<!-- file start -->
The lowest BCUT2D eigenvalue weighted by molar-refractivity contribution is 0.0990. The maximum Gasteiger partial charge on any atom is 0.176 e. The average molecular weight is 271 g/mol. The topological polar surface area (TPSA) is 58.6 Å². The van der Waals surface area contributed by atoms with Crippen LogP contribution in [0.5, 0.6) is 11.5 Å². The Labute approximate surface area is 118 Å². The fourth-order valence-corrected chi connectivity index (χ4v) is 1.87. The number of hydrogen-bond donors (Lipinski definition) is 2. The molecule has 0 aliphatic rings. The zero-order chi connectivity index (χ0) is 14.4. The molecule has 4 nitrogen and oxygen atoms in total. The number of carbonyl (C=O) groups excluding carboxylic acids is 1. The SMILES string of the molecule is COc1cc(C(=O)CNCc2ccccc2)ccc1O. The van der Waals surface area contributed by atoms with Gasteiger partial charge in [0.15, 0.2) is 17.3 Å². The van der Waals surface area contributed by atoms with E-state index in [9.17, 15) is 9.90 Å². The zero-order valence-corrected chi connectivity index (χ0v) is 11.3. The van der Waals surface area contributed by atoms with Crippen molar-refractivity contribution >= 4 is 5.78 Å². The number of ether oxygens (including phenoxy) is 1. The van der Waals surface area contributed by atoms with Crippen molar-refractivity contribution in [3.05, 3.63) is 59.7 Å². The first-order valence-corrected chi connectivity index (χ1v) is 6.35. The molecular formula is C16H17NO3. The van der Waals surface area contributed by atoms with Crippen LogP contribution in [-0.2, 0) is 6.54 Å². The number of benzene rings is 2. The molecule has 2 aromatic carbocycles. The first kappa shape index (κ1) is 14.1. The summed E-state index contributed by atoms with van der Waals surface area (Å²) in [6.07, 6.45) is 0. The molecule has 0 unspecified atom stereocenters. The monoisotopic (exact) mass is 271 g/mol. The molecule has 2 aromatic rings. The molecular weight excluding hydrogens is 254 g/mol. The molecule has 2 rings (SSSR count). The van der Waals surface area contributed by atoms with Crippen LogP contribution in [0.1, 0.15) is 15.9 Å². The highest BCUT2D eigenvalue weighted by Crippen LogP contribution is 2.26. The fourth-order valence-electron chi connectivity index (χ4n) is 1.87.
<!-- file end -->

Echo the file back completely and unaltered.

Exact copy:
The lowest BCUT2D eigenvalue weighted by molar-refractivity contribution is 0.0990. The maximum Gasteiger partial charge on any atom is 0.176 e. The average molecular weight is 271 g/mol. The topological polar surface area (TPSA) is 58.6 Å². The van der Waals surface area contributed by atoms with Crippen LogP contribution in [0.5, 0.6) is 11.5 Å². The Labute approximate surface area is 118 Å². The fourth-order valence-corrected chi connectivity index (χ4v) is 1.87. The number of hydrogen-bond donors (Lipinski definition) is 2. The molecule has 0 aliphatic rings. The zero-order chi connectivity index (χ0) is 14.4. The molecule has 4 nitrogen and oxygen atoms in total. The number of carbonyl (C=O) groups excluding carboxylic acids is 1. The SMILES string of the molecule is COc1cc(C(=O)CNCc2ccccc2)ccc1O. The van der Waals surface area contributed by atoms with Gasteiger partial charge in [0.15, 0.2) is 17.3 Å². The van der Waals surface area contributed by atoms with E-state index in [9.17, 15) is 9.90 Å². The zero-order valence-corrected chi connectivity index (χ0v) is 11.3. The van der Waals surface area contributed by atoms with Crippen molar-refractivity contribution >= 4 is 5.78 Å². The number of ether oxygens (including phenoxy) is 1. The van der Waals surface area contributed by atoms with Crippen molar-refractivity contribution in [3.05, 3.63) is 59.7 Å². The first-order valence-corrected chi connectivity index (χ1v) is 6.35. The molecular formula is C16H17NO3. The van der Waals surface area contributed by atoms with Crippen LogP contribution in [-0.2, 0) is 6.54 Å². The number of benzene rings is 2. The molecule has 2 aromatic carbocycles. The first kappa shape index (κ1) is 14.1. The summed E-state index contributed by atoms with van der Waals surface area (Å²) in [6.07, 6.45) is 0. The molecule has 0 unspecified atom stereocenters. The monoisotopic (exact) mass is 271 g/mol. The molecule has 2 aromatic rings. The molecular weight excluding hydrogens is 254 g/mol. The molecule has 2 rings (SSSR count). The van der Waals surface area contributed by atoms with Crippen LogP contribution in [0.1, 0.15) is 15.9 Å². The highest BCUT2D eigenvalue weighted by Crippen LogP contribution is 2.26. The fourth-order valence-electron chi connectivity index (χ4n) is 1.87.